Zen and the Art of Photography II

May 14, 2016  •  Leave a Comment

Take a running jump I

" Take a running jump I " © ॐ www.aumphotos.com 2016

The German philosopher Eugen Herrigel (1884-1955) taught philosophy in Tohoku Imperial University, Sendai , Japan between 1924-1929; at the same time he studied Kyudo – zen archery under Master Awa Kenzo (1880 - 1939). He returned to Germany to take up the chair of philosophy at Erlangen. Seven years later he published later he published  "Die Ritterliche Kunst des Bogenschiessens" (The Knightly Art of Archery). This formed the basis of his seminal book Zen in the Art of Archery: Training the Mind and Body to Become One. This short book was influential in introducing Zen to Western audiences in the late 1940s and beyond. 

On a simplistic level, it is a guide to the mental and physical exercises to perfect the motor learning required for archery; on a deeper level it is an honest account of one man’s journey to complete abandonment of ‘the self’ and the ego principles that we use to define ourselves. For example, Herrigel describes how he was baffled by paradoxes of being taught that art must become artless, at being taught to aim at himself. Herrigel made copious notes on Zen. After his death, they were edited by his widow, Gusty, and Herman Tausen and published as Der Zen- Weg. They were translated into english, revised by the English philosopher, Buddhist and Episcopal priest, Alan Watts ( 1915- 1973) and published as " The way of Zen" . Watts went to school next to Canterbury Cathedral but trained in Zen in New York ( his mother in law , Ruth Everett Fuller, was married to Zen Master Roshi Sokei-an Sasaki, who acted as his mentor); later he moved to San Fransisco and studied Hindu Vedanta as well as chinese calligraphy. In the revision of " The Way of Zen" , Watts drew on the Indian and Chinese underpinnings of Zen, general semantics ( from the works of Alfred Korzybski (1879-1950; and cybernetics from the early work of Norbert Wiener (1894 - 1964).

The connection between Herrigel's book on Archery and Art and Photography starts with the Fauvist and Cubist painter George Braque (1882 – 1963). Braque’s earliest work was impressionistic but soon became heavily influenced by Henri Matisse, Alain Derain, Raoul Dufy and the other beasts (Fauves); as such he employed colour to depict emotion. Influenced by Paul Cezanne’s work on multiple perspective, Braque’s own work incorporated an interest in the effects of light, geometry and simultaneous persective – the basis of Analytical Cubism. At the age of 26, Braque started a collaboration with Picasso in co-founding Cubism; Picasso had also been influenced by Cezanne. Braque’s still life paintings patterns express an essence of the objects viewed rather than direct representations. A decisive development in Cubism occurred in the Pyrenees in 1911 where Braque painted side by side with Pablo Picasso – they each produced paintings which appear indistinguishable from the other’s.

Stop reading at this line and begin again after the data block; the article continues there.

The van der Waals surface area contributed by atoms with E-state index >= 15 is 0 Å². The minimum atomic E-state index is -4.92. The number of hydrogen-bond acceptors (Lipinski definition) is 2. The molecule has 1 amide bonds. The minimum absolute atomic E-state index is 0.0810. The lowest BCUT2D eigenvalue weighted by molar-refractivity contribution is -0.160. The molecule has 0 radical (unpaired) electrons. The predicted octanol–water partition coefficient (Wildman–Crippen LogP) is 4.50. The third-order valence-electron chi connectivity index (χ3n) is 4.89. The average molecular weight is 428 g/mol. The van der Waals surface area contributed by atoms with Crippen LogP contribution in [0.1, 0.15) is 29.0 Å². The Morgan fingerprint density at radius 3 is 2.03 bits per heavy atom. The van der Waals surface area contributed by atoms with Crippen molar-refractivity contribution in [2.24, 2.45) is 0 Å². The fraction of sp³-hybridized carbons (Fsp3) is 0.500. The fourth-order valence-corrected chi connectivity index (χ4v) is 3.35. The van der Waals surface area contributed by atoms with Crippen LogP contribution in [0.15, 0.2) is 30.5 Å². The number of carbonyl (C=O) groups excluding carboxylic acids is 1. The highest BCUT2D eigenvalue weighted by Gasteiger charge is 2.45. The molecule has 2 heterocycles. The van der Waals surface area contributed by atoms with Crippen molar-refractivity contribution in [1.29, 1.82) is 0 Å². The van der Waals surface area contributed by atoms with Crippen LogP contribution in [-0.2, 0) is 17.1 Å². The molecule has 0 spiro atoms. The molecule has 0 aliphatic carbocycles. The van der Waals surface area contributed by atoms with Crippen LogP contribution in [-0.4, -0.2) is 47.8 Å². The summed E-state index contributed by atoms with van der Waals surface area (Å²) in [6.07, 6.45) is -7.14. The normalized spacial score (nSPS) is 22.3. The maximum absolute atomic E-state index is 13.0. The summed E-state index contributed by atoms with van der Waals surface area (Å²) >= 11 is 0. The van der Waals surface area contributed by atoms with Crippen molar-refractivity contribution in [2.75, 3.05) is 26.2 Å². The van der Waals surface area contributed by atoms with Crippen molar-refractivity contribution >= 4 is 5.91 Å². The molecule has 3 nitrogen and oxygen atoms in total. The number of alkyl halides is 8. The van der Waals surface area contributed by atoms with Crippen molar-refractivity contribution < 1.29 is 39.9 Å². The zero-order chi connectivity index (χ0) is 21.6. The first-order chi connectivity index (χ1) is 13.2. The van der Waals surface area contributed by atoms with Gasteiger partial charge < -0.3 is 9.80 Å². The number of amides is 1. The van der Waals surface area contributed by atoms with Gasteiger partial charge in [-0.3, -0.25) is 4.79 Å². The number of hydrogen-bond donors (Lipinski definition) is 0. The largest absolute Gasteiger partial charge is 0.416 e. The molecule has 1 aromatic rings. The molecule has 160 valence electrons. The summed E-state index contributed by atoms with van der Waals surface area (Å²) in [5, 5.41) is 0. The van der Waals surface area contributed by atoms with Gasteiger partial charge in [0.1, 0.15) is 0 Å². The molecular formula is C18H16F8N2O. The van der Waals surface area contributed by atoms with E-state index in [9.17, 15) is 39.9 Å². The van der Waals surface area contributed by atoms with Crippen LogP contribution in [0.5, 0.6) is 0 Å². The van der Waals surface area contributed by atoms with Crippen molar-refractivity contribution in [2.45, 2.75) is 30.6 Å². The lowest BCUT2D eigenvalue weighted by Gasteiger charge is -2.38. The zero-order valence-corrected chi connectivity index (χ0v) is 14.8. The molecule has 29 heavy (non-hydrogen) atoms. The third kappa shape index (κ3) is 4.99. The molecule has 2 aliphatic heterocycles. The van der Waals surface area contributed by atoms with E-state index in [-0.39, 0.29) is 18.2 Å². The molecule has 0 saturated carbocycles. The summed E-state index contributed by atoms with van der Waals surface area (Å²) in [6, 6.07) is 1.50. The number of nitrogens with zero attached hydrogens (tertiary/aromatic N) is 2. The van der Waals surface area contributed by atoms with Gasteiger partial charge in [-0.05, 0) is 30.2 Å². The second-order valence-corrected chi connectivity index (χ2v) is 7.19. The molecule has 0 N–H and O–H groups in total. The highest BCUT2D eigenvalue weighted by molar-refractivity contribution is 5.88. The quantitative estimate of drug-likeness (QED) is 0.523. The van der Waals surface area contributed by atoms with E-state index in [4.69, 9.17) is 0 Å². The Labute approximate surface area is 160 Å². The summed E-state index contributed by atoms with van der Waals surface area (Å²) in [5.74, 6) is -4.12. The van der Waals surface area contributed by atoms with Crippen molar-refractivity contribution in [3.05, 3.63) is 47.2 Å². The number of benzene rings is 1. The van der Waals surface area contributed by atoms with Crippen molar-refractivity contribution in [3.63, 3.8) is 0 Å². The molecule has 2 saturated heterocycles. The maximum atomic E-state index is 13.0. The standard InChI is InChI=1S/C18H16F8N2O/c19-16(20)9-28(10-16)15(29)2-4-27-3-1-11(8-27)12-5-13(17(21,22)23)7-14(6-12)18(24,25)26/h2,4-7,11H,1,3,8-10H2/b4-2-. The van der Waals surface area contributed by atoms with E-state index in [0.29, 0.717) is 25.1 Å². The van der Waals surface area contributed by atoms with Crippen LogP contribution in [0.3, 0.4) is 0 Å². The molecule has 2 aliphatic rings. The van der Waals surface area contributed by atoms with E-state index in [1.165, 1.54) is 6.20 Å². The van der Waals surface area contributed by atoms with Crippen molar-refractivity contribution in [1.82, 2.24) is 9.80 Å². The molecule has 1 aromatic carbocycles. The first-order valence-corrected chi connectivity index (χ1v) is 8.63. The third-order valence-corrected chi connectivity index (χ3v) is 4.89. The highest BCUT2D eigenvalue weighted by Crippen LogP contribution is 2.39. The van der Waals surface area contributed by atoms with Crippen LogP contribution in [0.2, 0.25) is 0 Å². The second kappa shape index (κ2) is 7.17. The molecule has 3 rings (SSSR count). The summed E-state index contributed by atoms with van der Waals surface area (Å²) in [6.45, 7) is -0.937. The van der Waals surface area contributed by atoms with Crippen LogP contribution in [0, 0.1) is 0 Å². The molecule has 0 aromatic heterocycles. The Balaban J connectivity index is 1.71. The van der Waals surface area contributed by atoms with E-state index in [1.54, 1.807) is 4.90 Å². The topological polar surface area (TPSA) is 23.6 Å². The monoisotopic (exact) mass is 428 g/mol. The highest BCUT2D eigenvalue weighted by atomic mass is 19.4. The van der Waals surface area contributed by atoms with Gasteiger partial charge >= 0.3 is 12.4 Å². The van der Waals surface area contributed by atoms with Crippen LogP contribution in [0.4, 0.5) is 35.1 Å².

Braque gave the French humanist photographer Henri Cartier-Bresson (1908- 2004) Herrigel’s book on Zen and archery. Cartier Bresson had studied art and literature at the University of Cambridge (1928-1929). He went to India in 1947, on behalf of Magnum Photos, the agency he cofounded with the war photographer, Robert Capa. the year before the publication of Herrigel’s book on Zen Buddhism and Archery. Cartier Bresson photographed Mahatma Gandhi fasting for peace, leaving Meherauli, a Moslem shrine and on Jan 30th 1948; one hour later Gandhi had been assassinated. Cartier Bresson went on to capture the weeping crowds around Gandhi, Prime Minister Pandit Nehru announcing Gandhi’s death and Gandhi’s cremation on the banks of the Sumna river in Dehli.

Gandhi once said that Shakyamuni Buddha was the greatest teacher of the Hindu concept of ahimsa (non-violence) and that he "taught us to defy appearances and trust in the final triumph of Truth and Love." Not killing is also the first of the five Zen Buddhist precepts. Cartier Bresson took almost half a million photographs; they distilled the chaos of existence into a studied geometry so rich and vigorous that it seemed to foreground simple truths. Clearly  Hindu /  Buddhist ideas influenced Cartier Bresson; he recommended and referenced Herrigel’s book frequently in relationship to how he saw photography. However, Cartier Bresson would have received Herrigel's book from Braque after his interaction with Gandhi - it is tempting to postulate that reflection on Gandhian teaching had already influenced Cartier Bresson. The “inner child” or in Zen the “beginner’s mind” are all exercises designed to return a person to a more supple state of flow. In his book, " The Mind's Eye ", Cartier Bresson wrote about  being able to " sniff the final image" and " To photograph is to hold one's breath, when all faculties converge to capture fleeting reality. It's at that precise moment that mastering an image becomes a great physical and intellectual joy ".